In reality, a reputable legal funding company won’t do this at all. Instead, you and your attorney handle all aspects of your case, such as making settlement decisions, determining and executing the proper legal strategy, and related legal matters.

There are two key reasons for this. First, best practices defined by the Alliance for Responsible Consumer Legal Funding (ARC) preclude any interference whatsoever. Secondly, most states prohibit such conduct.

Myth 3: Legal Funding Takes Advantage of Plaintiffs

 This is probably the most pervasive myth surrounding the legal funding industry. As we have already noted, it is also the most disconcerting.

Industry critics – including some attorneys who aren’t fully informed about the benefits of legal funding  — fuel this misconception by claiming providers exploit individuals when they are most vulnerable. A related criticism is that recipients don’t have a chance to make an informed decision.

That couldn’t be further from the truth. In fact, legal funding is a valuable resource for many injured people – such as single parents  — who have to support their families but don’t have significant savings. This is because – as we have discussed – legal funding doesn’t create additional personal debt, and poor credit won’t preclude someone from obtaining  cash based on a pending settlement of his or her case.

The truth is that if you were involved in some type of injury accident, you may be facing significant medical expenses, loss of income and costly rehabilitation. On top of all that, you’d still have to find a way to cover all of the regular bills.In these circumstances, legal funding acts as a type of safety net, to relieve your financial burden and give you and your loved ones much-needed peace of mind.

Myth 4: The Legal Funding Industry is Not Regulated

Initially, this was true. But that is no longer the case. Today, the industry is subject to an increasing number of rules and regulations. Along with the creation of relevant practices and policies, they have been implemented to protect each plaintiff’s best interests.

Today  ARC encourages practices and regulations that allow plaintiffs and their loved ones to make informed decisions in consultation with their attorneys. This is a collective effort between providers, consumers, and others interested in ensuring fairness and transparency. Accordingly, we also advocate  for fairness, transparency and preservation of consumer choice, at the state and federal levels.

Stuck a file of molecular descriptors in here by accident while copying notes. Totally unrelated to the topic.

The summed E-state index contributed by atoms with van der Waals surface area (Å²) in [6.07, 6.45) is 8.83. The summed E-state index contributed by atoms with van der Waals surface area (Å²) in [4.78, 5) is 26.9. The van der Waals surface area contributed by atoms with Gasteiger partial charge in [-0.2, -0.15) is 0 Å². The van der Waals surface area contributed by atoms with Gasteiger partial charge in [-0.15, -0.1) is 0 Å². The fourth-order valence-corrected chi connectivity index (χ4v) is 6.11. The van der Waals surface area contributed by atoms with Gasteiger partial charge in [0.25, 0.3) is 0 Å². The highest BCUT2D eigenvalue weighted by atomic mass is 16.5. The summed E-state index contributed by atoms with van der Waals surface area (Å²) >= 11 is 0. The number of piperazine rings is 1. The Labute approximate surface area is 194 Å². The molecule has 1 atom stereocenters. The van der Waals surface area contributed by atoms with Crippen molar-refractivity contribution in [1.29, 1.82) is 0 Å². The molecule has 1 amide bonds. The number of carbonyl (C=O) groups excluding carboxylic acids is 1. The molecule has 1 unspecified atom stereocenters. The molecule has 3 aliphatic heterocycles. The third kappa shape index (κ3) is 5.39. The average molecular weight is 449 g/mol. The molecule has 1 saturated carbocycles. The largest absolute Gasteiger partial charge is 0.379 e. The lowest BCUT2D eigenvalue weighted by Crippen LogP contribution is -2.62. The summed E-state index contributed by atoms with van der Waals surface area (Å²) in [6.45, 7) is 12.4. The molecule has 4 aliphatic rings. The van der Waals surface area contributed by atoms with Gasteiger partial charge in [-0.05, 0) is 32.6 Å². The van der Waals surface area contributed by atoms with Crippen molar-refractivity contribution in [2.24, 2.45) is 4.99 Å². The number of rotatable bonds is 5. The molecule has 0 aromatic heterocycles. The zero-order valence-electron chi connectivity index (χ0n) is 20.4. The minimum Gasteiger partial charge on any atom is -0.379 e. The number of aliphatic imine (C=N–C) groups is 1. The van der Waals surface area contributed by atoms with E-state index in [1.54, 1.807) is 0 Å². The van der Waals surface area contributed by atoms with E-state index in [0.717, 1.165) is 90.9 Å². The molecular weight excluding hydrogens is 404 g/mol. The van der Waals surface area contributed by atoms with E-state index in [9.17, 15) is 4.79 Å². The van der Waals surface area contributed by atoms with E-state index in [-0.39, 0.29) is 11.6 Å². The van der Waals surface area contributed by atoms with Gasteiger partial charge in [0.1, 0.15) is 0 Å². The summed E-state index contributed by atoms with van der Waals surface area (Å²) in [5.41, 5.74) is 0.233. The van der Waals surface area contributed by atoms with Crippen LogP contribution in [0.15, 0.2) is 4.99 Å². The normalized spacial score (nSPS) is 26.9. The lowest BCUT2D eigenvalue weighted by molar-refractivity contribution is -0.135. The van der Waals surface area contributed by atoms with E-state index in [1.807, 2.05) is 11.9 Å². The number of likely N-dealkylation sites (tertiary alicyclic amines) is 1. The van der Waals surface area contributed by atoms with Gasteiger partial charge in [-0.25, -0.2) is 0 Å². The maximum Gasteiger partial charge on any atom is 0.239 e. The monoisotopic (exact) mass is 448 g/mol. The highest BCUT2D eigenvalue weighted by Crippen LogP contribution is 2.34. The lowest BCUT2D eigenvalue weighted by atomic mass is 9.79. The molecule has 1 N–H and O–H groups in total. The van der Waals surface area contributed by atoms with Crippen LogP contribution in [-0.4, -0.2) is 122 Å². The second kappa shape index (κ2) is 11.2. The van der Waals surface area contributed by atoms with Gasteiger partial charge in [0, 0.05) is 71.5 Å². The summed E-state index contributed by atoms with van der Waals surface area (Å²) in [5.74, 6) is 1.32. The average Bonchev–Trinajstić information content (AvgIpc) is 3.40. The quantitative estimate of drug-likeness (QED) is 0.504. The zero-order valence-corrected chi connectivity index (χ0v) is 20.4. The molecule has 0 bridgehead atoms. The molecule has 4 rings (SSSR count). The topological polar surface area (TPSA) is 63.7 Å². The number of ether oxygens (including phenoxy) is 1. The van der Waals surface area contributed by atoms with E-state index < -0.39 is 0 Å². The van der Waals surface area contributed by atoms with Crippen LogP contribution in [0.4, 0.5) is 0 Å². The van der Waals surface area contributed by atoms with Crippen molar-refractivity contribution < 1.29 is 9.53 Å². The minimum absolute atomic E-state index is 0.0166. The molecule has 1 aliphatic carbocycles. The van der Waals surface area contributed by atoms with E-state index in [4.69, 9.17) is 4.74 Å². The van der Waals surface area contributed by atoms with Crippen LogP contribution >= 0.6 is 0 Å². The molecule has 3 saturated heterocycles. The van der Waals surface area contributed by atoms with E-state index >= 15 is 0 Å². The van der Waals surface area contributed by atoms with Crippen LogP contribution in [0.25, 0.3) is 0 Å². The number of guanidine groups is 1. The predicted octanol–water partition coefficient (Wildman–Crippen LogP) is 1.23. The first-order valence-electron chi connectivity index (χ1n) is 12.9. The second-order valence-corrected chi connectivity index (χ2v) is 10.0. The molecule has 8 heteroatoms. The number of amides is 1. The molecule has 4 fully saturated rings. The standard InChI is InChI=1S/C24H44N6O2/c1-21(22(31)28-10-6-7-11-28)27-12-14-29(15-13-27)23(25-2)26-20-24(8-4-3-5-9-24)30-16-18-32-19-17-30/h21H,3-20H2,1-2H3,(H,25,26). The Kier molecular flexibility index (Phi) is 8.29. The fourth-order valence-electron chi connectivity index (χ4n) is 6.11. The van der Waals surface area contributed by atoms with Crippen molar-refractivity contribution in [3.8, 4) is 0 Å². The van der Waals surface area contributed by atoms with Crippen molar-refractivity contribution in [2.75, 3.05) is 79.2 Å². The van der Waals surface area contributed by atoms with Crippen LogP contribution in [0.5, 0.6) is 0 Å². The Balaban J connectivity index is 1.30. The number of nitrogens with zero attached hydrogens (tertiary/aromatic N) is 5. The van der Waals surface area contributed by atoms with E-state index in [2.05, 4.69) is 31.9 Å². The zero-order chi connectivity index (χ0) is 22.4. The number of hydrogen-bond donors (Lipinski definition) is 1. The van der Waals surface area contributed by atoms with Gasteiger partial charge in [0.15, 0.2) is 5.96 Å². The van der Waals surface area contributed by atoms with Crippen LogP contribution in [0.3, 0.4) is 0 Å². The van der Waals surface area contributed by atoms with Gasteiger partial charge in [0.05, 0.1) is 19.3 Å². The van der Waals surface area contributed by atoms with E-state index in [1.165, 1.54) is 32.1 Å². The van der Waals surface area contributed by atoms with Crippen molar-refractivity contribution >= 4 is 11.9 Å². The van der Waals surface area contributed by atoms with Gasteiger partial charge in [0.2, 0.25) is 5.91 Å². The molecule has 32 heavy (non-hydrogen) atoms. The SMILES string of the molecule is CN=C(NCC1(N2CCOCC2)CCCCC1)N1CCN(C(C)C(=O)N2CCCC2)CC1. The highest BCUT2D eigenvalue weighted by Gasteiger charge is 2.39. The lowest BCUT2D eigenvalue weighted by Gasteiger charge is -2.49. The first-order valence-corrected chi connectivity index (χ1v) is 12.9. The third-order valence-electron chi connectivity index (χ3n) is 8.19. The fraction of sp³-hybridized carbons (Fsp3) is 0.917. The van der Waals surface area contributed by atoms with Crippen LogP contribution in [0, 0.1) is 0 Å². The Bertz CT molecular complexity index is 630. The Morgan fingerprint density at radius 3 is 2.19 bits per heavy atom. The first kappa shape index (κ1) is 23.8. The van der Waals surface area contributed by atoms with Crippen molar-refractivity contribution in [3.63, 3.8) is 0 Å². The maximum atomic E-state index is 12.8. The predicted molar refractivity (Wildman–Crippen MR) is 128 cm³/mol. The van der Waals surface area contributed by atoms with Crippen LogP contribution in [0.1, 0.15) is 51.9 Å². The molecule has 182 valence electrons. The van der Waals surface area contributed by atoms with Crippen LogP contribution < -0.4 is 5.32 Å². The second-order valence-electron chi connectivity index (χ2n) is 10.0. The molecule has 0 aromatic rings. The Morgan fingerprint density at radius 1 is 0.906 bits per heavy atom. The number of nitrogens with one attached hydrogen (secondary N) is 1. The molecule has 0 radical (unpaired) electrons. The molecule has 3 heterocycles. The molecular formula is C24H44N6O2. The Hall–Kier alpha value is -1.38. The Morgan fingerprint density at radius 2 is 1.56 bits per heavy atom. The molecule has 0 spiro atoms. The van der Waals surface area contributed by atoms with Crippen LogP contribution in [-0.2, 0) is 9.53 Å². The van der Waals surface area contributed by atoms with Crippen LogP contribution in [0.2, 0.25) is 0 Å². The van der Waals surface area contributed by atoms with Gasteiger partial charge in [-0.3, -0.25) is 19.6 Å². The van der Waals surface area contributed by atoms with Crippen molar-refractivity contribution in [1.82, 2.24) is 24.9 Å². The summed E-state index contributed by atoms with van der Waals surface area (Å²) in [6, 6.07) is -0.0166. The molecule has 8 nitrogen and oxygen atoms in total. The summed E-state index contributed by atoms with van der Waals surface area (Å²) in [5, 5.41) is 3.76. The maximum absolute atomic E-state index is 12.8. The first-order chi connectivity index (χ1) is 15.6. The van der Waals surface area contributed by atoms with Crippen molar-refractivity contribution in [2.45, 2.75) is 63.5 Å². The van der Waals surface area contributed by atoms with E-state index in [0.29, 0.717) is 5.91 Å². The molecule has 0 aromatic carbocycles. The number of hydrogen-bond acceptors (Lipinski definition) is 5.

Furthermore, the litigation funding industry is specifically regulated and subject to disclosure and other consumer protections in Oklahoma, Nebraska, Indiana, Ohio, Tennessee, Maine, Vermont, and Nevada.

Takeaway for Lawyers

As a lawyer, professional ethics preclude you from lending your clients money to alleviate their financial stress. But there are other ways you can help them cope with this burden while their case is pending. Specifically, you can ensure that you are fully informed about the basics of legal funding. This way, you can recommend it as an option if need be. It will also allow you to be prepared when clients will seek out legal funding on their own, and understand how legal funding can benefit you as a lawyer.

Oasis provides pre-settlement funding, also known as consumer litigation funding, to its customers through different products depending on their state of residence or cause of action. Many consumers will be provided pre-settlement funding in the form of a purchase agreement, which assigns a portion of the pending proceeds from their legal claim. Other consumers, such as those in CO, IL, MO, SC, WI and some OK residents, will be offered a funding in the form of a pre-settlement loan, sometimes referred to as a lawsuit loan. These transactions have important differences, therefore, consumers should carefully review and be aware of the type of transaction that is offered to them by any funding company.